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FRANCIS BRET HARTE.
And the citadel was lighted, and the hall | Till one arose, and from his pack's scant
was gayly drest,
A hoarded volume drew,
And cards were dropped from hands of listless leisure
And exchanged congratulation with the And
To hear the tale anew;
then, while round them shadows gathered faster,
And as the firelight fell,
Till the formal speeches ended, and He read aloud the book wherein the
amidst the laugh and wine
Some one spoke of Concha's lover,
heedless of the warning sign.
Quickly then cried Sir George Simpson:
"Speak no ill of him, I pray.
Had writ of "Little Nell."
Perhaps 't was boyish fancy, -for the reader
Was youngest of them all,
He is dead. He died, poor fellow, forty But, as he read, from clustering pine and
years ago this day.
A silence seemed to fall;
fir-trees, gathering closer in the shadows,
Listened in every spray, While the whole camp, with "Nell" on English meadows,
Wandered and lost their way.
And so in mountain solitudes- o'ertaken
From out the gusty pine.
Lost is that camp, and wasted all its fire: And he who wrought that spell? towering pine, and stately Kentish spire,
Ye have one tale to tell!
Lost is that camp! but let its fragrant
Blend with the breath that thrills With hop-vines' inceuse all the pensive glory
That fills the Kentish hills.
The roaring camp-fire, with rude humor, And on that grave where English oak
The ruddy tints of health
On haggard face, and form that drooped
In the fierce race for wealth;
And laurel wreaths entwine,
Deem it not all a too presumptuous
This spray of Western pine!
THEY gave the whole long day to idle I KNEW a Princess: she was old,
To fitful song and jest,
To moods of soberness as idle, after,
But when at last upon their way returning,
Taciturn, late, and loath, Through the broad meadow in the sunset burning,
They reached the gate, one fine spell hindered them both.
Her heart was troubled with a subtile anguish
Such as but women know
That wait, and lest love speak or speak not languish,
And what they would, would rather they would not so;
Crisp-haired, flat-featured, with a look Such as no dainty pen of gold
Would write of in a Fairy Book.
So bent she almost crouched, her face Was like the Sphinx's face, to me, Touched with vast patience, desert grace, And lonesome, brooding mystery.
What wonder that a faith so strong
As hers, so sorrowful, so still, Should watch in bitter sands so long, Obedient to a burdening will!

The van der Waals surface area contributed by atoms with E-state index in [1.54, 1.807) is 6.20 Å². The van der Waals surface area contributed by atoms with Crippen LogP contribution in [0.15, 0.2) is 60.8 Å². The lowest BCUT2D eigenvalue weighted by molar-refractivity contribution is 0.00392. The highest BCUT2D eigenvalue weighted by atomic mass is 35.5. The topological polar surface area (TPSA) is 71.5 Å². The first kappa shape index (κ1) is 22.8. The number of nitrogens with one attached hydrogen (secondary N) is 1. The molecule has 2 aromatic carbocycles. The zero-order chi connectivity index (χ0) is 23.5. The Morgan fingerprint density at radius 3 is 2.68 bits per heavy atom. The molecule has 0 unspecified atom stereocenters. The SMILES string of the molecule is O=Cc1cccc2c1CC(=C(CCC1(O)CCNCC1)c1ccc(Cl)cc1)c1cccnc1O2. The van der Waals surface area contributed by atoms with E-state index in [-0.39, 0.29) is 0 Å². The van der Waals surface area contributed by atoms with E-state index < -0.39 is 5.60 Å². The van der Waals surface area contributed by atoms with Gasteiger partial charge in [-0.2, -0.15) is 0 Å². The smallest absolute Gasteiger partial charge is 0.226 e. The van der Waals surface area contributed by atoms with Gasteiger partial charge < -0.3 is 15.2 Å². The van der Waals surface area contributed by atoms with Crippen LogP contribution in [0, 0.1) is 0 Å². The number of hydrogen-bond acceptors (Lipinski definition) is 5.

This Princess was a Slave, - like one
And all the flowers, without a vail.
Not of the Lamp, not of the Ring,
Till he said,-man-like nothing compre- But of a subtler, fiercer Thing:
Of all the wondrous guile That women won win themselves with, and bending
Eyes of relentless asking on her the
She was the Slave of Slavery. Court-lace nor jewels had she seen:
That at her side the whitest queen
She wore a precious smile, so rare
Were dark, her darkness was so fair.
Nothing of loveliest loveliness
This strange, sad Princess seemed to lack; Majestic with her calm distress
She was, and beautiful though black:
Then she-whom both his faith and fear Black, but enchanted black, and shut
Far beyond words to tell,
Feeling her woman's finest wit had
The art he had that knew to blunder so well
In some vague Giant's tower of air, Built higher than her hope was. But The True Knight came and found her there.
The Knight of the Pale Horse, he laid
Shyly drew near, a little step, and mock- That hid her Self: as if afraid;
The cruel blackness shrank and fell.
Then, lifting slow her pleasant sleep,
And vanished up an awful Height.
All the hearts are not dead, nor under the sod,
That those breaths can blow open to Heaven and God!
Ah, "Silver Street" leads by a bright golden road,
-O, not to the hymns that in harmony flowed,
But those sweet human psalms in the old-fashioned choir,
To the girl that sang alto, -the girl that sang air!
"Let us sing in His praise," the good minister said,
All the psalm-books at once fluttered open at "York,"
Sunned their long dotted wings in the words that he read,
While the leader leaped into the tune just ahead,
And politely picked up the key-note with a fork, And the vicious old viol went growling along,
At the heels of the girls, in the rear of
I need not a wing,-bid no genii come, With a wonderful web from Arabian loom, To bear me again up the river of Time,
She doubted, once upon a time,
Because it took away her sight,
It would not let her haters sleep.
This light is out in Italy,
Her eyes shall seek for it in vain! For her sweet sake it spent itself,
Too early flickering to its wane, Too long blown over by her pain. Bow down and weep, O Italy, Thou canst not kindle it again!
THE wind was whispering to the vines
Till from a slow-consenting cloud
And sudden something in me stirred,
Ah! glad was I as any bird
I had a carven missal once,
Though merely in a childish wise
Two pitying angel eyes looked down.
How often in the bitter night
Then have I said: "Ah! Christ the Lord!
Now, in the moon's transfiguring light,
I took you through deep soundings where
My heart withdrew into itself,
[U. s. A.]
A WOMAN'S LOVE.
A SENTINEL angel sitting high in glory Heard this shrill wail ring out from Pur gatory:
"Have mercy, mighty angel, hear my story!